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Interview with Mrs. United States, Shannon Ford: Celiac Disease, Gluten-Free, and the Paleo Diet

In today’s show, we’re privileged to be with the reigning Mrs. United States, Shannon Ford. After she was diagnosed with Celiac disease three years ago, Shannon went gluten-free, then grain-free, and now has transitioned to a Paleo diet. Yes, even beauty queens eat like cavewomen. Actually, after being a pageant girl and in the public […]

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  1. Dan was an interesting guest — thanks for having him on. I enjoyed his approach: health zones rather than rigid prescriptions of amounts of things. The part about sleep was new information to me.

    But, I was dismayed by Abel’s disparagement of conventional foods, e.g., eggs. For many of us, eggs worth paying for — pastured, fed non-GMO corn in addition to their own foraging and hunting spoils — is out of reach. For example, in my area, Costco sells conventional eggs at 1.49/doz. Whole Foods sells eggs from “humanely raised” hens at $6.00/doz. Surfside Farms sells eggs from truly pastured hens at $7.50/doz. by CSA/subscription and at farmers markets. Should I avoid the Costco eggs that I can afford simply because they’re of lesser quality than the “real food” that Abel recommends? I think I’ll get what I can from the battery-hen eggs rather than do without.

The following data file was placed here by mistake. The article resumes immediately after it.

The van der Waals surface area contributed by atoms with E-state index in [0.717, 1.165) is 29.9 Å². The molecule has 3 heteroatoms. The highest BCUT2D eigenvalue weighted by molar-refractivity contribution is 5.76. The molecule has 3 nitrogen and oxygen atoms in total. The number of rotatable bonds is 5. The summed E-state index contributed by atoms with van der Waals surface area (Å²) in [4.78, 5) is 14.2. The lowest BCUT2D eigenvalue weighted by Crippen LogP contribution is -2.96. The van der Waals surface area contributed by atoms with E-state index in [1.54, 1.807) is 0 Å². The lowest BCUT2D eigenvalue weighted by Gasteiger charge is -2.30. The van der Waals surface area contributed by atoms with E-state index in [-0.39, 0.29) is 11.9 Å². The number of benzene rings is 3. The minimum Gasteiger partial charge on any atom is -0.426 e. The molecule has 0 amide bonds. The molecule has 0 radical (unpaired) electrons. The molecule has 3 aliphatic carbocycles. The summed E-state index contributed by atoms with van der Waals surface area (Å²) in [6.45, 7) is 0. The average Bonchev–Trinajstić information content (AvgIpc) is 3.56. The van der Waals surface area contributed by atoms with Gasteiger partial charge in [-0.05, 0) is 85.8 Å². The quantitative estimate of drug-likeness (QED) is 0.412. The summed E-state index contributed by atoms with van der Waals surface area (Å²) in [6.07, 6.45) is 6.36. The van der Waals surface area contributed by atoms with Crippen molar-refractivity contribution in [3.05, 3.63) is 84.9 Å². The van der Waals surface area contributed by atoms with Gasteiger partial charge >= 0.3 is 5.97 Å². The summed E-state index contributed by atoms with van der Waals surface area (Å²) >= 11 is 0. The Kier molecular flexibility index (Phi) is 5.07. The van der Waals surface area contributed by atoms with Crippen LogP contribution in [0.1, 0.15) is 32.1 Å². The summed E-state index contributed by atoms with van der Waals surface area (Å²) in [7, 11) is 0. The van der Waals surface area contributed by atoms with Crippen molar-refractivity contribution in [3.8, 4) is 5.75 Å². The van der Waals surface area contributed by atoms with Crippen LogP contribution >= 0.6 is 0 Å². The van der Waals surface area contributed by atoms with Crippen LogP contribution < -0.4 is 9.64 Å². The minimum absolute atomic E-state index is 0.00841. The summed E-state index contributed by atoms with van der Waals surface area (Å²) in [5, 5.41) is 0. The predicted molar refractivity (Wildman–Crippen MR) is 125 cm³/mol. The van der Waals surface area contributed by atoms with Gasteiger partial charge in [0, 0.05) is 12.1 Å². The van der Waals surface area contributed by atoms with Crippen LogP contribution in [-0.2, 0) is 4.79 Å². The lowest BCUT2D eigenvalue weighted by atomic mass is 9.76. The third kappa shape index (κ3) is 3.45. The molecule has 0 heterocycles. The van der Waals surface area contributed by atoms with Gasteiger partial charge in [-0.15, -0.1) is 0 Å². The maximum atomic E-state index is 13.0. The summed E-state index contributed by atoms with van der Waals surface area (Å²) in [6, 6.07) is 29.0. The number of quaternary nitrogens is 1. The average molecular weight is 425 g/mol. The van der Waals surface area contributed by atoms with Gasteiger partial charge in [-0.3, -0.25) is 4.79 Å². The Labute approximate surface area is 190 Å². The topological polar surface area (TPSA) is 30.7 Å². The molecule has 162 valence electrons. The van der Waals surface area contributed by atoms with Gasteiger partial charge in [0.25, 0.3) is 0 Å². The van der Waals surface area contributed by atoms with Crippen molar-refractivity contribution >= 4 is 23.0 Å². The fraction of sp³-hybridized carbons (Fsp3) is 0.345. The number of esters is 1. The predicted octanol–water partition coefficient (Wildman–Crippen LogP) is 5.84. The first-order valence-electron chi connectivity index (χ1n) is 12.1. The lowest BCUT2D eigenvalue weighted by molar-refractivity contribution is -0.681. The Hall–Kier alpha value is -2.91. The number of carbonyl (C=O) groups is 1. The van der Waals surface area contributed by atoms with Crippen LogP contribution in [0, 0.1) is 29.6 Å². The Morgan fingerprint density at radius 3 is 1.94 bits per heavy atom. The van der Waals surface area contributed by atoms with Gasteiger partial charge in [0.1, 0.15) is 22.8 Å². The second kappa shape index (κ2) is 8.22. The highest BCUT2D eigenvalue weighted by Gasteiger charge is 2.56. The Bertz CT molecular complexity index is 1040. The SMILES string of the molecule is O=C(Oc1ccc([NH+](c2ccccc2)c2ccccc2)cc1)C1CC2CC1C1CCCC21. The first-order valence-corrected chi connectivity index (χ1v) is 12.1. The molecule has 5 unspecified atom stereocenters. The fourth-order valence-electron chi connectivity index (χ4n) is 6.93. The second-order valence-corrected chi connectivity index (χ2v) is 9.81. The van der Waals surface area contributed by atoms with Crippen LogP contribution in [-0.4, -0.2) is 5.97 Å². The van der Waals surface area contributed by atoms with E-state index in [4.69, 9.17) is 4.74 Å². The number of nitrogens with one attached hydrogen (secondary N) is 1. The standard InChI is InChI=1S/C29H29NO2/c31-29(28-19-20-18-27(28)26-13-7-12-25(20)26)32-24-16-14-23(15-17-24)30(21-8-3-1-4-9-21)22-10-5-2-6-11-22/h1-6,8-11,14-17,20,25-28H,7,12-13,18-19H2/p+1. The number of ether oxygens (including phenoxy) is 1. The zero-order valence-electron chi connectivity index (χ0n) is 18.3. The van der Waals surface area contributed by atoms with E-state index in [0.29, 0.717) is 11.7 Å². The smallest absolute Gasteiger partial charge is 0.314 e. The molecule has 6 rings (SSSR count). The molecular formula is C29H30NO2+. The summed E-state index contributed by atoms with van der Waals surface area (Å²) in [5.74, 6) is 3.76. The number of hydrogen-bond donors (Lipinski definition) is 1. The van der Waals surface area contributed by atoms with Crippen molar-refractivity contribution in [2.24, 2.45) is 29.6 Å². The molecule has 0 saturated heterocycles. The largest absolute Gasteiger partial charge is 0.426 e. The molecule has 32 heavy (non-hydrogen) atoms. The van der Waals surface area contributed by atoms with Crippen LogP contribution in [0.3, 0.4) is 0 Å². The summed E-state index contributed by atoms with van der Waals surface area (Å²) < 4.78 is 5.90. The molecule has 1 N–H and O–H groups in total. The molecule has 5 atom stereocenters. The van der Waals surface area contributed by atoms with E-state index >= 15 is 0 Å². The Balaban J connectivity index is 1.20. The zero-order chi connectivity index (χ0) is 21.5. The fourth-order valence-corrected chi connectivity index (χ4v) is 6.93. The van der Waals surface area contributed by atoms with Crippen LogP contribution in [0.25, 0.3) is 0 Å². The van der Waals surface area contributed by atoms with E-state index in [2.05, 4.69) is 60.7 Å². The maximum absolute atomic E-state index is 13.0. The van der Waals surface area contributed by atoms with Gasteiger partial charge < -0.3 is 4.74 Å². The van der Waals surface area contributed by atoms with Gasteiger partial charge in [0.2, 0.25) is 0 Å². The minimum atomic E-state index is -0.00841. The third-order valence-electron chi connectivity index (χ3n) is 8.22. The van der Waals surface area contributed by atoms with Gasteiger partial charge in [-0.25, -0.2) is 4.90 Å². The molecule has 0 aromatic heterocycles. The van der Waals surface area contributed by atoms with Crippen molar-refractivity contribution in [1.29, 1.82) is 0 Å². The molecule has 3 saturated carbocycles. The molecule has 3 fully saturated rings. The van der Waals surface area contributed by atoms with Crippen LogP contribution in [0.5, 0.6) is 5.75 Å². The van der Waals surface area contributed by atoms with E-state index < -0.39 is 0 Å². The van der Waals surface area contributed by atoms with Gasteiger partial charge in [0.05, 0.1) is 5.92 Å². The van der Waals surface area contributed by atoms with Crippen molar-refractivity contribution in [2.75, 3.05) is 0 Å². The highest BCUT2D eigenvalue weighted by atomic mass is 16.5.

I wish I could afford to buy the best-quality food, but I feel disrespected, by implication, for buying the best I can afford.

    • Glad you liked Dan – the man is full of insight, to be sure.

      That’s an interesting point. I can say that I gladly pay farmers $6/dozen (more sometimes) for their pastured eggs, but it’s only because I can afford the luxury of that choice.

      But what do you do when you simply can’t afford the best possible food? Lord knows, I’ve been there. I lived on conventional eggs (and far worse) in college and the years after when I was shackled by debt. No disrespect at all to those who are already are buying the best they can afford.

      My opinion? Eggs are still a decent choice over other alternatives even if conventional. But I still think that pastured eggs at $.50 cents a pop are an excellent investment even if it means making a few monetary sacrifices in other areas.

      Thanks for listening!

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